“The amazing thing is that this movement is coming from the grassroots, through individual churches pushing for change from the ground up.”

LOCAL LEADERS: St Paul’s Church, Marylebone supports other churches with their climate action

Nowhere is this more evident than in the Church of England’s divestment announcement in July last year, following a decade of campaigning coordinated by Operation Noah, a Christian charity working with the Church to inspire action on the climate crisis.

Even as divestment gained momentum in UK churches throughout the 2010s, the Church of England continued to argue that staying invested in fossil fuel companies gave them a seat at the table from which to pressure fossil companies to change.

Operation Noah trustee and communications officer Cameron Conant said: “This strategy has never worked with fossil fuel companies. 

“It’s the difference between convincing Starbucks to stop using single use plastic and convincing Starbucks to stop selling coffee.

“You’re trying to get them to stop doing the thing that they’re entirely set up to do.

“In the end, we exerted pressure to the point where they couldn’t make any more excuses.

“The Church of England also persuaded a lot of other institutions to stay invested. So when they finally announced divestment I think it opened the door for many others to follow.”

Ripple effect

Faith groups are the biggest contributor to divestment in terms of the number of contributors but one of the smallest in terms of asset size, reflecting their generally smaller wealth compared with some other types of organisations.

Although more faith-based groups have committed to divestment than any other type of organisation, less than 1% of divested assets come from faith institutions.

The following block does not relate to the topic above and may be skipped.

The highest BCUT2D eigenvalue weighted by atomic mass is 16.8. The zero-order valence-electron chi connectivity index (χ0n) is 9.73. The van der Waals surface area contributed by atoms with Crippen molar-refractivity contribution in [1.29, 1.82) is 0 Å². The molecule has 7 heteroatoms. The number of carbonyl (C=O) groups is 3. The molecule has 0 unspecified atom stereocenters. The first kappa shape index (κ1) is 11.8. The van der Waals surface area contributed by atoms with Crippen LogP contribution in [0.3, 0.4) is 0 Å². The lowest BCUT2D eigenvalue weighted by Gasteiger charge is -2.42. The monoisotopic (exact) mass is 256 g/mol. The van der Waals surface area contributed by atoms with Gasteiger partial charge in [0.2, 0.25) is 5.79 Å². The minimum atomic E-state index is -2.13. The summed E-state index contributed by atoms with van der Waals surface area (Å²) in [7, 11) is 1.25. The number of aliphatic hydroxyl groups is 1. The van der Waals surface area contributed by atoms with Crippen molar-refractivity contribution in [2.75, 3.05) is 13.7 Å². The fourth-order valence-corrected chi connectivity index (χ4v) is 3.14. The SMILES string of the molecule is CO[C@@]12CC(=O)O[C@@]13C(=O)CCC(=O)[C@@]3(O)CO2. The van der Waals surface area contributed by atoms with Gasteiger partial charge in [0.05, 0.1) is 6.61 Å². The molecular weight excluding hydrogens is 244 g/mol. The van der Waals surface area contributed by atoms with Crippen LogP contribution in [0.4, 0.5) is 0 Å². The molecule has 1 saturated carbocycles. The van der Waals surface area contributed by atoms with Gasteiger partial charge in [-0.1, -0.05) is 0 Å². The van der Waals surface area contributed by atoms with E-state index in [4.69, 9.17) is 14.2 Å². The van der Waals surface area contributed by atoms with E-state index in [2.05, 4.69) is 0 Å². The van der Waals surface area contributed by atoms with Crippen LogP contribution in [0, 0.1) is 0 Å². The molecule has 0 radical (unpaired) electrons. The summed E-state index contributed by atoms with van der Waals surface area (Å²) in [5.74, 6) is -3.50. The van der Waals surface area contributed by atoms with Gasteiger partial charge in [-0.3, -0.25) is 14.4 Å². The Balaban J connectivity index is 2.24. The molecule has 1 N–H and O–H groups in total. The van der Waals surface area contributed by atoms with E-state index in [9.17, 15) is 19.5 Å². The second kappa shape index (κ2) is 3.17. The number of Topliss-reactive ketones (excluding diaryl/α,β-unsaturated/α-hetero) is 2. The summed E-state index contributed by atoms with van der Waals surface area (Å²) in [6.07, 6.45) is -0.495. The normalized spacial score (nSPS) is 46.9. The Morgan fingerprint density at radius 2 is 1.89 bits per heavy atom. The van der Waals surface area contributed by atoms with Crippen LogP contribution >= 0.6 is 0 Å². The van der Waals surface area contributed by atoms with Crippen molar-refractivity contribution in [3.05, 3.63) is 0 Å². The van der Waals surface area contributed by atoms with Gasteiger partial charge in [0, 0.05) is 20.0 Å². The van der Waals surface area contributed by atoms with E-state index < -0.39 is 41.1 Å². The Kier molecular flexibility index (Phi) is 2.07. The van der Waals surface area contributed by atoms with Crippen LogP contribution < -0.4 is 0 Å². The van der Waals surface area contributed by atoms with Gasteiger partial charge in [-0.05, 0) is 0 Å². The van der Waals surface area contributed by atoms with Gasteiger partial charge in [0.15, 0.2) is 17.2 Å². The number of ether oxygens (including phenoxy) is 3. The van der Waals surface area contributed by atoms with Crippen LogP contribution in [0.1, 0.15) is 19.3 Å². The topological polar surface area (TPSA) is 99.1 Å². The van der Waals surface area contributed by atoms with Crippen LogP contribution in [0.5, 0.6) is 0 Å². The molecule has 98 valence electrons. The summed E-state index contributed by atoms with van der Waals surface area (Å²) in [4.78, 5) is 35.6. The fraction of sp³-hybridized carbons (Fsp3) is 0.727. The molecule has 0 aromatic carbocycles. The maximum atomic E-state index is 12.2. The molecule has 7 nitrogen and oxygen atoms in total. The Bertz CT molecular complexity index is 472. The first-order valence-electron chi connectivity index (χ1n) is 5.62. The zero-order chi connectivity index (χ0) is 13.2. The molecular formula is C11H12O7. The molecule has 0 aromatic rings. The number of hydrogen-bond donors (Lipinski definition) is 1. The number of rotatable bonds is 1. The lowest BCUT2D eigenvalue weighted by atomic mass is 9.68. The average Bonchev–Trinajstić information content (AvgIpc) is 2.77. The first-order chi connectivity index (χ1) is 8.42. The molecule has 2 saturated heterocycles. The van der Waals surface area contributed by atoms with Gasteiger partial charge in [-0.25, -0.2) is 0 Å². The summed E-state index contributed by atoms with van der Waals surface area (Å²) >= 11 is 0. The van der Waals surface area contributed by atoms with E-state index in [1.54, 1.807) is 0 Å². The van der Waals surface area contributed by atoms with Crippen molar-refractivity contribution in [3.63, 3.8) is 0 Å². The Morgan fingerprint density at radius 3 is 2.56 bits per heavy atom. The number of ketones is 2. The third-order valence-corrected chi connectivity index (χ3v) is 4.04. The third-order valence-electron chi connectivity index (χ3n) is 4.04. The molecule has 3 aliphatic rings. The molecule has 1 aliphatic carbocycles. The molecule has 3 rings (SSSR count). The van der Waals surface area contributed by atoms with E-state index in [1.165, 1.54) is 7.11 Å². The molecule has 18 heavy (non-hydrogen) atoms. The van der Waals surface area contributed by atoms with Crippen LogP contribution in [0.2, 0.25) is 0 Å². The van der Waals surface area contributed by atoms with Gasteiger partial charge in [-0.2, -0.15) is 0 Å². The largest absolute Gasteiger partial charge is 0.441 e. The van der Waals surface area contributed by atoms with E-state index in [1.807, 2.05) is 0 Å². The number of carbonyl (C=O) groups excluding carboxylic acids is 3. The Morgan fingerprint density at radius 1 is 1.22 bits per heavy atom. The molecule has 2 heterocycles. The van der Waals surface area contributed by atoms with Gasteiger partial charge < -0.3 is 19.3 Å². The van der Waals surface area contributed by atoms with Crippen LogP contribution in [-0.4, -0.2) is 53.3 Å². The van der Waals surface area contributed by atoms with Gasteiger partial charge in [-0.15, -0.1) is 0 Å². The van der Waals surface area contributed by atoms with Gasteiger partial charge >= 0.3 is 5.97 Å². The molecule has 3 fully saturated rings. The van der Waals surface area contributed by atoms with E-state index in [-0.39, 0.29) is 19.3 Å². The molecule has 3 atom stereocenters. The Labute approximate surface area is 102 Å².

Private companies, on the other hand, hold 80% of divested assets despite accounting for only 8% of organisations committed to divestment.

But if divestment is as much a moral campaign as it is a financial one, the influence of faith leaders should not be underestimated.

Conant explained: “Divestment is not just about moving money, it’s about shifting perception. 

“We’re saying that whether you are liberal or conservative, wherever you are in the world, it is not acceptable to invest in fossil fuels.

“We are changing a narrative and bringing unexpected people together, and that’s really exciting.”

Indeed, the moral authority and convening power of faith-based organisations is not only evident in their engagement with divestment, but with other kinds of climate action too.

Last week, the Pope invited mayors and governors – including Sadiq Khan – to a climate summit at the Vatican to discuss the vital role of cities in meeting national climate targets.

The week before, Reverend Sue Parfitt, 82, wore her clerical collar as she damaged the glass protecting the Magna Carta at the British Library, in a two-person Just Stop Oil protest.

Octogenarian faith leaders may not be many people’s idea of typical climate activists, but the reality is that there exists a deep affinity between religious values and climate action.

The leadership of faith-organisations in the fossil fuel divestment movement is a testament to that.